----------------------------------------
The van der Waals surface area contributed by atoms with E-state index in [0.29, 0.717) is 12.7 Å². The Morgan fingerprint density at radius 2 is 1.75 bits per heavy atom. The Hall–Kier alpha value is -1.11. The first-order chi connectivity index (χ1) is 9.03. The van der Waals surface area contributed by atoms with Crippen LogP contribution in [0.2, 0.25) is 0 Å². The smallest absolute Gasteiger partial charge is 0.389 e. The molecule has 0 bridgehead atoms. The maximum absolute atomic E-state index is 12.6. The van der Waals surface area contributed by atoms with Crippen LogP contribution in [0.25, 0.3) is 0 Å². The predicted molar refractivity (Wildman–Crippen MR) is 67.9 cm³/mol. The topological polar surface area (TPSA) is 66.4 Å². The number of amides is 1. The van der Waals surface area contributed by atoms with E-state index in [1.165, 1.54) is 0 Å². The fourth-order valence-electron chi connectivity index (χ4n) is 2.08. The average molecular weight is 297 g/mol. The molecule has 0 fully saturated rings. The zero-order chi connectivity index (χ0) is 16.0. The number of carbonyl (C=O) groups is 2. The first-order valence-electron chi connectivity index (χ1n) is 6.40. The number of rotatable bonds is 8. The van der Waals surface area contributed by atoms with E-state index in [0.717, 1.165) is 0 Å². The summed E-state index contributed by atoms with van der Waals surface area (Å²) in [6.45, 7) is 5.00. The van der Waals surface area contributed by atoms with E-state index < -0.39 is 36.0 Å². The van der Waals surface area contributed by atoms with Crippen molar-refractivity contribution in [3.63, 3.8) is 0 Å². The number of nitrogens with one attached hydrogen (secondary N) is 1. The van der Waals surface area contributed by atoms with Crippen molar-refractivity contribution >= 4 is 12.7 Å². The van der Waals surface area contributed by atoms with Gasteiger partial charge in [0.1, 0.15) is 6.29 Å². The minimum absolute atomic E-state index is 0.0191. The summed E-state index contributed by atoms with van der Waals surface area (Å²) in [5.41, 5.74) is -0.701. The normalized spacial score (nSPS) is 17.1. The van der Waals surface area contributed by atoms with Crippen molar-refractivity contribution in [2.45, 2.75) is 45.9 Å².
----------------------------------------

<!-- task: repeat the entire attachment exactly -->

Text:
The van der Waals surface area contributed by atoms with E-state index in [0.29, 0.717) is 12.7 Å². The Morgan fingerprint density at radius 2 is 1.75 bits per heavy atom. The Hall–Kier alpha value is -1.11. The first-order chi connectivity index (χ1) is 9.03. The van der Waals surface area contributed by atoms with Crippen LogP contribution in [0.2, 0.25) is 0 Å². The smallest absolute Gasteiger partial charge is 0.389 e. The molecule has 0 bridgehead atoms. The maximum absolute atomic E-state index is 12.6. The van der Waals surface area contributed by atoms with Crippen LogP contribution in [0.25, 0.3) is 0 Å². The predicted molar refractivity (Wildman–Crippen MR) is 67.9 cm³/mol. The topological polar surface area (TPSA) is 66.4 Å². The number of amides is 1. The van der Waals surface area contributed by atoms with E-state index in [1.165, 1.54) is 0 Å². The fourth-order valence-electron chi connectivity index (χ4n) is 2.08. The average molecular weight is 297 g/mol. The molecule has 0 fully saturated rings. The zero-order chi connectivity index (χ0) is 16.0. The number of carbonyl (C=O) groups is 2. The first-order valence-electron chi connectivity index (χ1n) is 6.40. The number of rotatable bonds is 8. The van der Waals surface area contributed by atoms with E-state index in [0.717, 1.165) is 0 Å². The summed E-state index contributed by atoms with van der Waals surface area (Å²) in [6.45, 7) is 5.00. The van der Waals surface area contributed by atoms with E-state index < -0.39 is 36.0 Å². The van der Waals surface area contributed by atoms with Crippen molar-refractivity contribution in [3.63, 3.8) is 0 Å². The number of nitrogens with one attached hydrogen (secondary N) is 1. The van der Waals surface area contributed by atoms with Crippen molar-refractivity contribution >= 4 is 12.7 Å². The van der Waals surface area contributed by atoms with Gasteiger partial charge in [0.1, 0.15) is 6.29 Å². The minimum absolute atomic E-state index is 0.0191. The summed E-state index contributed by atoms with van der Waals surface area (Å²) in [5.41, 5.74) is -0.701. The normalized spacial score (nSPS) is 17.1. The van der Waals surface area contributed by atoms with Crippen molar-refractivity contribution in [2.45, 2.75) is 45.9 Å².